In writing, as in cooking, I use whatever ingredients and seasonings are at hand. I definitely prefer a book—my own or anyone else’s—that moves through a range of themes and moods and motifs rather than repeats a formula over and over. Doesn’t everyone go through different rhythms of existence? Looking back over some 50 years of publishing, I feel as if I’ve consistently tried to respond as honestly as possible to the full range of my lived experience. I just hope I’ve gone deep enough that the poems resonate with the experience of others.

In your work, you never draw attention to craft—form, composition, conscious/slant rhyming. Yet I have to admire the impeccable line breaks like some of these in “Last Call”: 

trees crashing through
roofs, blackouts,
rivers rising and
spilling into living
rooms leaving a film

Does the spontaneous observation trump craft in your work? Or were these poems different in feel/form?

What you call “craft” I call technique, and it’s baked into the writing in a way that’s inseparable from imagination or observation, just as form and content in the best poems are seamlessly integrated. I learned the fundamentals when I was in elementary school by reading (for fun!) traditional English poetry (my family had a paperback copy of Palgrave’s Golden Treasury of Songs and Lyrical Poems) and writing imitations of rhymed and metered verse—usually just to entertain my friends.  I wrote the lyrics to the class song for both grade school and high school graduations.  I learned to write a poem for any occasion. Most of those efforts, when they weren’t intentionally funny, were no good as poetry except in a formal sense: they scanned metrically according to whatever form I was imitating, and they rhymed at the ends of the lines.  So listening for rhythm and rhyme became habitual, and by the time, around 18 or 19, I started writing “free verse”—a misnomer because it demands even more formal control than fixed forms, requires that you create your own form on the blank page—these prosodic principles were ingrained in me.

It took me many more years, decades even, to learn to deploy them effectively in composition, but by now, I’ve been doing it for so long that the form the poem takes is second nature and almost unconscious until I look and see what I’ve done. In the case of the title poem you quote from, the length of the lines was determined by the width of the notebook page I was writing on; the breaks just happened to work as written, so I didn’t mess with it.  Other poems written in the same pocket notebook came out completely different because I heard the breaks fall in different places.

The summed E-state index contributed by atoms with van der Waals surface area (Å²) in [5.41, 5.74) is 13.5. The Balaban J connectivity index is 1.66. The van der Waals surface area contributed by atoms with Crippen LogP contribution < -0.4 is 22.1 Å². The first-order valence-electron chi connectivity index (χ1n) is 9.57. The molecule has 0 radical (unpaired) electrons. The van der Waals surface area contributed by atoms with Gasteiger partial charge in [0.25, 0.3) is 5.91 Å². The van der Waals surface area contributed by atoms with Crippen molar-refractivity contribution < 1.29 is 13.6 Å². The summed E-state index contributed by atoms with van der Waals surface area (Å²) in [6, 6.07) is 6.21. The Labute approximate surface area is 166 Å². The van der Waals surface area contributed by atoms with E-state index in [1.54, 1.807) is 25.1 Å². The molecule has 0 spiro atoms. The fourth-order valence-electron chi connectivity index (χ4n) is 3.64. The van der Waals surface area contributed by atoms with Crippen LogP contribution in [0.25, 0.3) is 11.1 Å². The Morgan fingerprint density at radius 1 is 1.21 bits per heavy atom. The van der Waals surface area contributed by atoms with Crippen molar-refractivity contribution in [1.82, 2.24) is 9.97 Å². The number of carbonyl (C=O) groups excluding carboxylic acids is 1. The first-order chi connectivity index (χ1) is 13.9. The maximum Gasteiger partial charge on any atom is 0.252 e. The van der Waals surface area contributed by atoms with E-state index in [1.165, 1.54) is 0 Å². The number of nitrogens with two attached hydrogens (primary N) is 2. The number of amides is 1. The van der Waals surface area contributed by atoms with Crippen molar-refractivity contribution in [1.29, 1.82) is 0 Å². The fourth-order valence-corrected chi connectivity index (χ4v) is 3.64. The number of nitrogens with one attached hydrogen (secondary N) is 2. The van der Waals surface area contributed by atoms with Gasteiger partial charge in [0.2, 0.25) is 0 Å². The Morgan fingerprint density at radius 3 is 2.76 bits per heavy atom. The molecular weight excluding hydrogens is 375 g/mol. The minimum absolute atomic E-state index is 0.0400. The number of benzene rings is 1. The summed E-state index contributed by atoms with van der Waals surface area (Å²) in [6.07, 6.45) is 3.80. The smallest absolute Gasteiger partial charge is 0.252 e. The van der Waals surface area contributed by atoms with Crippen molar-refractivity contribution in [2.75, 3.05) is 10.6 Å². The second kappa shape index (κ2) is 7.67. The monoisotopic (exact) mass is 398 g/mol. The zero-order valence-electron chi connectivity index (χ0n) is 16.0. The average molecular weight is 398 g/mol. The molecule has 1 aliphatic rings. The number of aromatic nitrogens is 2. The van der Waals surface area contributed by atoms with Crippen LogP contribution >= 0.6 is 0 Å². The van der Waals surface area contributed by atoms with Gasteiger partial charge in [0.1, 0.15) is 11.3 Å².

Some poems in this collection are only a few words wide, forcing me to read downward (vertically) in a single gulp. Others stretch more words across the page, slowing down your voice and the reader’s intake. How do these decisions come to you?

Funny, for me, short lines tend to slow a poem down, and long lines move more swiftly across the page. That just shows how we all read differently. As noted above, in some cases, it’s the width of the page I’m writing on, or in the case of “Borges’s Belt,” it was the strip of paper I was typing on as the poem describes its own physical creation. “Paisley Yours” is in the voice of the model in the middle of a magazine page, and the narrow white space on either side of the image determined the long skinny shape of the poem as I typed it on my 1974 Adler manual portable. Others may start as prose in the first draft, and once I see the whole thing, I find where the breaks belong. And still, others are composed originally as verse because the lines come to me one at a time, and that’s the way I set them down. Most of these decisions make themselves according to how the composition unfolds. I don’t have any rational method; it’s a much more intuitive process based on the measure I hear in my head.  I find the formal openness yet technical precision required of “free verse” as mysterious and unpredictable as to how the poem’s images are imagined—usually by sonic association more than conscious choice. At best, I feel like a medium or an amanuensis to the muses, just taking dictation.

Do you know when the words are good?

Usually—but not how. Sometimes in real-time as they’re set down; at other times only later, from a more detached perspective. In some ways, it’s easier to know when they’re not so good when they’re clunky or prosaic or just “off” in some way. When the good ones are coming, I’m too caught in the flow to really understand what’s happening, and when I see what I’ve done, I can’t figure out how it happened—composition as possession. I’ve learned to surrender to whatever it is that’s got hold of me, usually some kind of rhythmic riff, a few words strung together, a phrase unfolding according to its own melodic logic.  And it feels good when the words are good—so I guess that’s how I know.

An appreciation: “Discourse on Distraction” is a disarming piece of rumination, in which you move from the almost Platonic general down to the tangible specific. The last lines are among your finest, in which you speak to the man within the poet:

there is no escaping the script you write with every step,
the strange rhymes ringing amid the dissonance,
the gifts, the great griefs, 
the peripheral visions.

Visit stephenkessler.com for ‘Last Call’ and Kessler’s other work.